CONRAD, Joseph (1857-1924) -- LONDON, Jack [John Griffith London] (1876-1916). Typewritten letter signed by London (a carbon copy) to Cloudesley [Johns], Honolulu, 3 June 1915, one page, 4to.
An ecstatic reaction to Joseph Conrad's new novel: 'First of all, whatever you do, read Conrad's latest ---- VICTORY. Read it, if you have to pawn your watch to buy it. Conrad has exceeded himself. He must have deliberately set himself the challenge, and it is victory for him, because he has skinned EBB TIDE. He has made a woman out of nothing ... out of the sweepings of life, and he has made her woman glorious. He has painted love with all love's illusion ... himself, Conrad, devoid of illusion'. London continues, on the realism of the characters, and the 'love and sex which is, correct, cursedly correct', and with further praise for the work.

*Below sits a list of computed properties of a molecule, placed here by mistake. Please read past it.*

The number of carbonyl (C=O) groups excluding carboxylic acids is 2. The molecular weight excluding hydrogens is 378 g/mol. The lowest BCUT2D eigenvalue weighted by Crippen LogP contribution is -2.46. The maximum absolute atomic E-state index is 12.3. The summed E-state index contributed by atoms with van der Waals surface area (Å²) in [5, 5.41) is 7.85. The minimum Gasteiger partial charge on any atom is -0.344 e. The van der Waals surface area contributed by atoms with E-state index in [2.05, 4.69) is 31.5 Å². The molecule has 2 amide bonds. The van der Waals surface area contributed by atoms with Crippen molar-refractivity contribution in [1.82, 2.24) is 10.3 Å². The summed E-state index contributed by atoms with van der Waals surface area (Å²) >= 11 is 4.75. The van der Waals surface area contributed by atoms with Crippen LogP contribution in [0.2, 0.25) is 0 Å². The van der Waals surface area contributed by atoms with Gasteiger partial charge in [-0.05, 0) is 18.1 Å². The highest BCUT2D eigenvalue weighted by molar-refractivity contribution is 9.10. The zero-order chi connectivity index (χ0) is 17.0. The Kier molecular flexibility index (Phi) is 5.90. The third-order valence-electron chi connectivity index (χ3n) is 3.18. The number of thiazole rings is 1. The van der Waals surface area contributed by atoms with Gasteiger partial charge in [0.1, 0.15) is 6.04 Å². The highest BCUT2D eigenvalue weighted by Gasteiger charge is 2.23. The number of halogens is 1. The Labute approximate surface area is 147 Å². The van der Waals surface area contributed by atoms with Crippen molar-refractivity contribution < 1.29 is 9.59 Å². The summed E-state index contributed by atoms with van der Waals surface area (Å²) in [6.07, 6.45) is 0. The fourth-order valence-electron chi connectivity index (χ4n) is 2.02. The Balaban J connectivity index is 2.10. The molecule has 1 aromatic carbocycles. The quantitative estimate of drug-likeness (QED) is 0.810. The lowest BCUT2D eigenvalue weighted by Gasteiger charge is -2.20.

The recipient of the letter, Cloudesley Johns, a post-office worker in California who had ambitions to write, was a protégé and important long-term correspondent of Jack London. The morning after London had written to Johns he sent a fan letter to Conrad, declaring 'I never dreamed to write you. But Victory has swept me off my feet and I am inclosing [sic] herewith a carbon copy of a letter written to a friend at the end of this lost night's sleep' (4 June 1915, in The Letters, ed. E. Labor etc, 1988). Conrad responded warmly a few weeks later. Ebb Tide, R.L. Stevenson's novel set among Pacific Islands, was published in 1894.
From 1905 Jack London's letters were typed by his wife, Charmian Kittredge, and the present letter is published from her carbon copy in the Merrill Library, Utah State University, with a postscript not given here. The present carbon copy is presumably the one which London signed and sent to Conrad.